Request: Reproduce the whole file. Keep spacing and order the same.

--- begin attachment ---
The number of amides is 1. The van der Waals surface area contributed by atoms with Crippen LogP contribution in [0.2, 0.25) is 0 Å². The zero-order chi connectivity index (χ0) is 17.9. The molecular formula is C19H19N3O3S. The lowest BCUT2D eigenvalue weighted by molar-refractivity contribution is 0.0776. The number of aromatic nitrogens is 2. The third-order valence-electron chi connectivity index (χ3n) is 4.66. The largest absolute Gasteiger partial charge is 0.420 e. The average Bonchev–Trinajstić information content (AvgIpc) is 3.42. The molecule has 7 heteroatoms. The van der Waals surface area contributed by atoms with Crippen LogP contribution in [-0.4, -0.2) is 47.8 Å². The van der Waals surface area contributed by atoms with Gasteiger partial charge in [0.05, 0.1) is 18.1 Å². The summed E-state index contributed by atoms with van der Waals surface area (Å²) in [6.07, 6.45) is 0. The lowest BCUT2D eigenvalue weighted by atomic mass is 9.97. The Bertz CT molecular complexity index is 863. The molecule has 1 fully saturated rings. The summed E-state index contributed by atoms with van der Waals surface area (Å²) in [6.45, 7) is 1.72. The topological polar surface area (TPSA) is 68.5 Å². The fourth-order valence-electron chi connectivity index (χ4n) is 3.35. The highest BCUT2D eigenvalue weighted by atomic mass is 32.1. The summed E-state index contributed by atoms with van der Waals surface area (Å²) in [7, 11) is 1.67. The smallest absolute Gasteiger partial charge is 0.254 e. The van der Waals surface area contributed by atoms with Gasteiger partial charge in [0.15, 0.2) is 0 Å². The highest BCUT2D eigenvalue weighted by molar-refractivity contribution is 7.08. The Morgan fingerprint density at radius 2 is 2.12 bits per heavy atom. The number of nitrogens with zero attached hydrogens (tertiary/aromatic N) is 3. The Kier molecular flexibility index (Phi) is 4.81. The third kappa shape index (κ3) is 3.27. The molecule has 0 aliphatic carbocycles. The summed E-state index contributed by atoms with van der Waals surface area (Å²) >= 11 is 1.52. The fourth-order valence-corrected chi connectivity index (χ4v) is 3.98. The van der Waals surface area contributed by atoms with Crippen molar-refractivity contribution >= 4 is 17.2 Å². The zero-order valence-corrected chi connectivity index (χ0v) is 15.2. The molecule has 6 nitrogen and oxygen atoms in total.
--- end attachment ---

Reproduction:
The number of amides is 1. The van der Waals surface area contributed by atoms with Crippen LogP contribution in [0.2, 0.25) is 0 Å². The zero-order chi connectivity index (χ0) is 17.9. The molecular formula is C19H19N3O3S. The lowest BCUT2D eigenvalue weighted by molar-refractivity contribution is 0.0776. The number of aromatic nitrogens is 2. The third-order valence-electron chi connectivity index (χ3n) is 4.66. The largest absolute Gasteiger partial charge is 0.420 e. The average Bonchev–Trinajstić information content (AvgIpc) is 3.42. The molecule has 7 heteroatoms. The van der Waals surface area contributed by atoms with Crippen LogP contribution in [-0.4, -0.2) is 47.8 Å². The van der Waals surface area contributed by atoms with Gasteiger partial charge in [0.05, 0.1) is 18.1 Å². The summed E-state index contributed by atoms with van der Waals surface area (Å²) in [6.07, 6.45) is 0. The lowest BCUT2D eigenvalue weighted by atomic mass is 9.97. The Bertz CT molecular complexity index is 863. The molecule has 1 fully saturated rings. The summed E-state index contributed by atoms with van der Waals surface area (Å²) in [6.45, 7) is 1.72. The topological polar surface area (TPSA) is 68.5 Å². The fourth-order valence-electron chi connectivity index (χ4n) is 3.35. The highest BCUT2D eigenvalue weighted by atomic mass is 32.1. The summed E-state index contributed by atoms with van der Waals surface area (Å²) in [7, 11) is 1.67. The smallest absolute Gasteiger partial charge is 0.254 e. The van der Waals surface area contributed by atoms with Gasteiger partial charge in [0.15, 0.2) is 0 Å². The highest BCUT2D eigenvalue weighted by molar-refractivity contribution is 7.08. The Morgan fingerprint density at radius 2 is 2.12 bits per heavy atom. The number of nitrogens with zero attached hydrogens (tertiary/aromatic N) is 3. The Kier molecular flexibility index (Phi) is 4.81. The third kappa shape index (κ3) is 3.27. The molecule has 0 aliphatic carbocycles. The summed E-state index contributed by atoms with van der Waals surface area (Å²) >= 11 is 1.52. The fourth-order valence-corrected chi connectivity index (χ4v) is 3.98. The van der Waals surface area contributed by atoms with Crippen molar-refractivity contribution >= 4 is 17.2 Å². The zero-order valence-corrected chi connectivity index (χ0v) is 15.2. The molecule has 6 nitrogen and oxygen atoms in total.